Report: Auburn prez ‘making preparations to possibly replace’ Chizik

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Well, there’s a shocker.

For the better part of the 2012 season, the seat on which Gene Chizik has resided has been hotter than just about any other head coach at the FBS level.  With each passing loss — and there have been seven in nine games, with no wins in SEC play — the temperature has been ratcheted up a bit, leading most to assume that, in all likelihood, Auburn would be engaged in another search for a new head football coach once the curtain dropped on the regular season.

In that vein, and in the first of many reports should the Tigers’ season continue on its current trajectory, AuburnUndercover.com is reporting that AU president Jay Gogue “has told some members of the Board of Trustees he is making preparations to possibly replace… Chizik.”  Multiple sources told the 247Sports website that Gogue “intends to form a committee” that would help determine Chizik’s future with the football program, and that the ideal situation would involve “naming a new head coach within days after the end of the season should the decision be made that Chizik will not be retained.”

While the site’s report doesn’t implicitly state that the decision has been made to fire Chizik — the exact opposite, actually — the fact that a committee will reportedly be formed to determine his fate, plus the fact that a timeline of less than a month from now is optimal for the university to hire a replacement, does not bode well for Chizik’s tenure on The Plains.

Roughly two weeks ago, Gogue sent out a letter to alumni and supporters in which he promised that “the football program will be evaluated in an objective, thorough and professional process.”  The president also said in the letter he understands the concerns expressed to his office regarding the Tigers’ on-field performance this season “are sincere and heartfelt, and I share many of them.”

Since winning the 2010 BcS championship with one-year rental Cam Newton, the Tigers have gone 10-12 overall and 4-10 in the SEC.  The Tigers close out the 2012 season with a game against FCS-level Alabama A&M sandwiched between a game this weekend against Georgia and the annual Iron Bowl against Alabama to close out the season.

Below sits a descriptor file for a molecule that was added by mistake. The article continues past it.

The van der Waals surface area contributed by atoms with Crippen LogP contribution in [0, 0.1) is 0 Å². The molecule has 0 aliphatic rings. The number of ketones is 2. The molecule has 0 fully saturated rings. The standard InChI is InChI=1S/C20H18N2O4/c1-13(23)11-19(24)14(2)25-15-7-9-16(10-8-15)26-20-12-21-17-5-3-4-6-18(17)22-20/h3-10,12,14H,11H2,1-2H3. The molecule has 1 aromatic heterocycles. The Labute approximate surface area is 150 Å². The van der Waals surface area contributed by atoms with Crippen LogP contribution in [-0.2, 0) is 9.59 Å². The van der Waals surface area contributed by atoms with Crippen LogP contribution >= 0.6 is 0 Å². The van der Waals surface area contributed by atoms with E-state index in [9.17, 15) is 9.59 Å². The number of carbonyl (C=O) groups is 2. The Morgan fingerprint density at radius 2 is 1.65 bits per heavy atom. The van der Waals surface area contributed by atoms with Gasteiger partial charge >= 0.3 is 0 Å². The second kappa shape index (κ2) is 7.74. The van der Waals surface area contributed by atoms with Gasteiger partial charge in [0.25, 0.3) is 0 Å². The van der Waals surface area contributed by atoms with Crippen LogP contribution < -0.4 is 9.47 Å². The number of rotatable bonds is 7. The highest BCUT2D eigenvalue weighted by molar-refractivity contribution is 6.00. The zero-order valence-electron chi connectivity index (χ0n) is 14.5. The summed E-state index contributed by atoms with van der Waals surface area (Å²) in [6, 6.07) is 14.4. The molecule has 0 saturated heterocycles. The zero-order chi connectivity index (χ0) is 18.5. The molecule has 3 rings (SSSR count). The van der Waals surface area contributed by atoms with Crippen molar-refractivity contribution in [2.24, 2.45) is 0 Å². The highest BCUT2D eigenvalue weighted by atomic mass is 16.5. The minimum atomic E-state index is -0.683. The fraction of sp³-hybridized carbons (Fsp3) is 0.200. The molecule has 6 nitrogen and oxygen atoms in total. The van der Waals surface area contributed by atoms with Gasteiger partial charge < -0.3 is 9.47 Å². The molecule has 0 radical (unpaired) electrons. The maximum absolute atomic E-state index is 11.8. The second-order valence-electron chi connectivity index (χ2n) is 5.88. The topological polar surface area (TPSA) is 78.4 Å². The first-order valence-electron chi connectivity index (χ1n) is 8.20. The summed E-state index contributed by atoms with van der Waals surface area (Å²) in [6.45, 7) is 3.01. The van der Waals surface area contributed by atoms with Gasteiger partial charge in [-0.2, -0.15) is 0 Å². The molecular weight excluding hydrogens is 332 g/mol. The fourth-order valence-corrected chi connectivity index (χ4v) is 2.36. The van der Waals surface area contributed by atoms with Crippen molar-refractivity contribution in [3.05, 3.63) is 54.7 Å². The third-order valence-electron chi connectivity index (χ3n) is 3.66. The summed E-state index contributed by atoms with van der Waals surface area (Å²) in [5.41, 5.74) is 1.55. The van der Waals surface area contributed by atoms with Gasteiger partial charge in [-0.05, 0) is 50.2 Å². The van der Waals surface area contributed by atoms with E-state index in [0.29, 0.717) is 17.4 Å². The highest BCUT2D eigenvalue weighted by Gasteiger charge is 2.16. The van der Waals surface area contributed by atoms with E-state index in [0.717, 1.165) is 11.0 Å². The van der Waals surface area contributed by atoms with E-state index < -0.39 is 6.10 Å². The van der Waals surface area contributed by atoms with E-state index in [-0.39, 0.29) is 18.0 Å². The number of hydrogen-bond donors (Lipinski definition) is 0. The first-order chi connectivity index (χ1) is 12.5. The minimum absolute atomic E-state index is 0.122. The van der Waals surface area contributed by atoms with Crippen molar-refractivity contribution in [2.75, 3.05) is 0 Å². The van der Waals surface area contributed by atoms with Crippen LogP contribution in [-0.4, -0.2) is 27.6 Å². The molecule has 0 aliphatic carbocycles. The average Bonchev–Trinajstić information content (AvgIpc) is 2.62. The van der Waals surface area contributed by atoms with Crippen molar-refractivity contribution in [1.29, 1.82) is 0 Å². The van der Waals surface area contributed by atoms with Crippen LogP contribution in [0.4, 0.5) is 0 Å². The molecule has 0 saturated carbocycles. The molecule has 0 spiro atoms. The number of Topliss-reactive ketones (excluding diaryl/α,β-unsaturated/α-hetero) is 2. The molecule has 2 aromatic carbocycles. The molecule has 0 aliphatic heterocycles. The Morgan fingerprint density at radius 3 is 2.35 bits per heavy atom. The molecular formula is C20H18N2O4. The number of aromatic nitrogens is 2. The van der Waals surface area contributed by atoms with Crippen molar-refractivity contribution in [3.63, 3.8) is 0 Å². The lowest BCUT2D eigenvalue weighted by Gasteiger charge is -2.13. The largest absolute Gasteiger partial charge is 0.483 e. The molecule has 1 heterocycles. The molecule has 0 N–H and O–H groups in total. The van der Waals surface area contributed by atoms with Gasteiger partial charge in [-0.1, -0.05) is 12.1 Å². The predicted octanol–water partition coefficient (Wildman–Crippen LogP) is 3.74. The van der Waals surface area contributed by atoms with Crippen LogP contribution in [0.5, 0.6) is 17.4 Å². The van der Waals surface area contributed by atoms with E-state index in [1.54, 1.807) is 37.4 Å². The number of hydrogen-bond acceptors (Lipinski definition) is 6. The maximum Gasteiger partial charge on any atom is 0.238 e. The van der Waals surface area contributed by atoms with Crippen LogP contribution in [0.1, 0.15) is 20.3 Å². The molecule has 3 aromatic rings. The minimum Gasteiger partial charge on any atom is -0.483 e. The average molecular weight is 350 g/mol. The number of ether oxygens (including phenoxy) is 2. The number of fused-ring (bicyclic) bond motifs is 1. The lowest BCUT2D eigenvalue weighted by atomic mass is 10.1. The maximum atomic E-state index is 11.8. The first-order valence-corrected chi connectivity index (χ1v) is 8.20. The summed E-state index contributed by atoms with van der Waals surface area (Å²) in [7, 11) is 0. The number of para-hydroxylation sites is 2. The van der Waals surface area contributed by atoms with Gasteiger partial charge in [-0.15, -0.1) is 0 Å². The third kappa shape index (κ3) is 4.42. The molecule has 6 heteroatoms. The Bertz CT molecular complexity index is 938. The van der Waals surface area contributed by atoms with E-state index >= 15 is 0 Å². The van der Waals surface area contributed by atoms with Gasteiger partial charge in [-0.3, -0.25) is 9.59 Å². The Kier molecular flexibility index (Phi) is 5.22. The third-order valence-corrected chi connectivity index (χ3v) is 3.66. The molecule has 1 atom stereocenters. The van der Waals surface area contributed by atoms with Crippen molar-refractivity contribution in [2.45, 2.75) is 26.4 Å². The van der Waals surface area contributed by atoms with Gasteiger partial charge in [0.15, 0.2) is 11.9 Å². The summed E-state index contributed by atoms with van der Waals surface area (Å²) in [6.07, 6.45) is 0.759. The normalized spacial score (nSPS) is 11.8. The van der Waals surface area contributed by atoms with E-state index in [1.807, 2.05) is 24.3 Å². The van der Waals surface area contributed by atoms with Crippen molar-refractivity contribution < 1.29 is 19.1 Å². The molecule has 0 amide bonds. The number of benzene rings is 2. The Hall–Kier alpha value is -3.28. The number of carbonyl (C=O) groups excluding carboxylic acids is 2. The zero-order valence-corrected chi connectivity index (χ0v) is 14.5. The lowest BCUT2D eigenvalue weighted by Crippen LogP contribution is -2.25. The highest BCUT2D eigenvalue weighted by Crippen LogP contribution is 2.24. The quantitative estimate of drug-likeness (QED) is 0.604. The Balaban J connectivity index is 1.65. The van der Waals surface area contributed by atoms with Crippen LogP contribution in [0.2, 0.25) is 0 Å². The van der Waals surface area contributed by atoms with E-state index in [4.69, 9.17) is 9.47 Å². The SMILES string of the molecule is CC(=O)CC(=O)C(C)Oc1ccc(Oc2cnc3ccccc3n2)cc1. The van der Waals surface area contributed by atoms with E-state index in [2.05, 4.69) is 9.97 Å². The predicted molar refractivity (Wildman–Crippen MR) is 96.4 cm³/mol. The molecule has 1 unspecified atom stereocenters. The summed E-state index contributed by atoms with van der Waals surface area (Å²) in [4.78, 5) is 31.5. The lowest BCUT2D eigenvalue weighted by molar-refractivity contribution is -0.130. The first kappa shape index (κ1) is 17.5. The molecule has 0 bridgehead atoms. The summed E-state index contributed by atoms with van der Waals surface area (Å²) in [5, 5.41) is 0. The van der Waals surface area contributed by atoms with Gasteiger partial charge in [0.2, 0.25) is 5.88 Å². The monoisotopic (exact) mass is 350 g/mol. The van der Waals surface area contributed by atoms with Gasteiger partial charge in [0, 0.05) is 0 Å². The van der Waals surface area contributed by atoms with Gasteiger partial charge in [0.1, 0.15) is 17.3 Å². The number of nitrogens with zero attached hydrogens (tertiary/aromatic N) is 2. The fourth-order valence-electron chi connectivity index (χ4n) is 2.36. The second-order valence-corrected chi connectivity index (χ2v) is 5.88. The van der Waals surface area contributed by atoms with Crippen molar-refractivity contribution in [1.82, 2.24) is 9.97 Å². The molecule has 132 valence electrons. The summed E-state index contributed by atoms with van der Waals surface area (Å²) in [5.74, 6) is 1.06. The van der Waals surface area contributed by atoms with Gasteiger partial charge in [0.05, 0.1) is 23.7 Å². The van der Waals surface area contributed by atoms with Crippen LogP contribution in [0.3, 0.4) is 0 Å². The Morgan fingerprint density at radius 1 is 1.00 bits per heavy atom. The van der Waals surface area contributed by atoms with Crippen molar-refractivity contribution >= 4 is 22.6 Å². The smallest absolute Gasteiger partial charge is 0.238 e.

The buyout on Chizik’s contract would drop to $7.5 million — payable over the next three years — on Dec. 1.

Michigan heads to France for Wolverines’ European Vacation, The Sequel

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Brace yourself, Paris, for the 2018 version of the Khaki Invasion.

Last year around this time, the Michigan football program took a trip to Italy as part of a spring practice schedule that included meeting the Pope as well as distributing backpacks to refugees.  Thursday, as previously announced, the U-M program is leaving Ann Arbor to head to Paris and Normandy for what this year will be strictly a true vacation as the Wolverines’ have already put the finishing touches on their 15 spring practice sessions this year.

According to mlive.com, this year’s trip will include “tours of the famous Louvre Museum, Eiffel Tower, Notre-Dame Cathedral, a football clinic for locals, civic and community service events.”

“It’s an educational opportunity,” head coach Jim Harbaugh said according to the Detroit News. “(We all) connect. Not all learning is done in the classroom or on the football field.”

The Wolverines will be entering their fourth season under Harbaugh.  In the previous three years, they’ve gone a combined 28-11 and finished third (2015), third (2016) and fourth (2017) in the Big Ten East.  Last year, Harbaugh was the highest-paid coach in the Big Ten and the third-highest in the country at just a shade over $7 million.

Wyoming’s Craig Bohl issues statement on Josh Allen’s controversial tweets

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Yes, this is really a thing.

Josh Allen is expected to be one of the first. if not the very first, players selected in the 2018 NFL draft that kicks off tonight.  However, overnight, years-old tweets surfaced after they were mined from the former Wyoming quarterback’s personal Twitter account that have landed the rocket-armed signal-caller in a bit of hot water.